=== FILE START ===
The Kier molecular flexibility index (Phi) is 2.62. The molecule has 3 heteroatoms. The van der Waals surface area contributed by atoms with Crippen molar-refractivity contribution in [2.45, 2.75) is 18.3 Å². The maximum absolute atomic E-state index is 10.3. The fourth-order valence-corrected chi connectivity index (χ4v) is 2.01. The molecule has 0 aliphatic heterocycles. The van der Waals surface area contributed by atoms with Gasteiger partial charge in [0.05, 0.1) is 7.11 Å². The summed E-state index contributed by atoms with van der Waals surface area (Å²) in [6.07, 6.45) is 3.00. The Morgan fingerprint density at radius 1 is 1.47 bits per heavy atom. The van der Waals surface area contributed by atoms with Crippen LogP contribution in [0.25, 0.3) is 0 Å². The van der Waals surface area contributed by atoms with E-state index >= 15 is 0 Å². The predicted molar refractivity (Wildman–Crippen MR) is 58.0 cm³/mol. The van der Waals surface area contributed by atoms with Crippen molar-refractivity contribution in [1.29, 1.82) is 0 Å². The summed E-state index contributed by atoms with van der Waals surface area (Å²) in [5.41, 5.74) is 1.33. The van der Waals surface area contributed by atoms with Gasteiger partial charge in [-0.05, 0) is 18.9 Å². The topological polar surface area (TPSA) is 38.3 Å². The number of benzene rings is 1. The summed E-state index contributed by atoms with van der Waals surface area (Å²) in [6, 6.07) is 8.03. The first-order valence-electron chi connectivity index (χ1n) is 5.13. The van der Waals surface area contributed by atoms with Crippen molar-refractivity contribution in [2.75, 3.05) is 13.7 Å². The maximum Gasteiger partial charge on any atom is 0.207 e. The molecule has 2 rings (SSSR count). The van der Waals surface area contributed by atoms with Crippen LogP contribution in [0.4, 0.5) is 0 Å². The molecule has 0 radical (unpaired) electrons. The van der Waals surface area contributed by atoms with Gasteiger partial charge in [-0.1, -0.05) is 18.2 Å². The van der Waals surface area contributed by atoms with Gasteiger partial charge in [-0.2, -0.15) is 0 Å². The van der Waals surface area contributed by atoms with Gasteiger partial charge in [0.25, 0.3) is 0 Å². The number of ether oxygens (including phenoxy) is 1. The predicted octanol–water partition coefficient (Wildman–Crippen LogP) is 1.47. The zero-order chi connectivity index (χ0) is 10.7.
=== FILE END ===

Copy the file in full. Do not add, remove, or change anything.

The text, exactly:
The Kier molecular flexibility index (Phi) is 2.62. The molecule has 3 heteroatoms. The van der Waals surface area contributed by atoms with Crippen molar-refractivity contribution in [2.45, 2.75) is 18.3 Å². The maximum absolute atomic E-state index is 10.3. The fourth-order valence-corrected chi connectivity index (χ4v) is 2.01. The molecule has 0 aliphatic heterocycles. The van der Waals surface area contributed by atoms with Gasteiger partial charge in [0.05, 0.1) is 7.11 Å². The summed E-state index contributed by atoms with van der Waals surface area (Å²) in [6.07, 6.45) is 3.00. The Morgan fingerprint density at radius 1 is 1.47 bits per heavy atom. The van der Waals surface area contributed by atoms with Crippen LogP contribution in [0.25, 0.3) is 0 Å². The van der Waals surface area contributed by atoms with E-state index >= 15 is 0 Å². The predicted molar refractivity (Wildman–Crippen MR) is 58.0 cm³/mol. The van der Waals surface area contributed by atoms with Crippen molar-refractivity contribution in [1.29, 1.82) is 0 Å². The summed E-state index contributed by atoms with van der Waals surface area (Å²) in [5.41, 5.74) is 1.33. The van der Waals surface area contributed by atoms with Gasteiger partial charge in [-0.05, 0) is 18.9 Å². The topological polar surface area (TPSA) is 38.3 Å². The number of benzene rings is 1. The summed E-state index contributed by atoms with van der Waals surface area (Å²) in [6, 6.07) is 8.03. The first-order valence-electron chi connectivity index (χ1n) is 5.13. The van der Waals surface area contributed by atoms with Crippen molar-refractivity contribution in [2.75, 3.05) is 13.7 Å². The maximum Gasteiger partial charge on any atom is 0.207 e. The molecule has 2 rings (SSSR count). The van der Waals surface area contributed by atoms with Crippen LogP contribution in [0.4, 0.5) is 0 Å². The molecule has 0 radical (unpaired) electrons. The van der Waals surface area contributed by atoms with Gasteiger partial charge in [-0.1, -0.05) is 18.2 Å². The van der Waals surface area contributed by atoms with Gasteiger partial charge in [-0.2, -0.15) is 0 Å². The van der Waals surface area contributed by atoms with Gasteiger partial charge in [0.25, 0.3) is 0 Å². The number of ether oxygens (including phenoxy) is 1. The predicted octanol–water partition coefficient (Wildman–Crippen LogP) is 1.47. The zero-order chi connectivity index (χ0) is 10.7.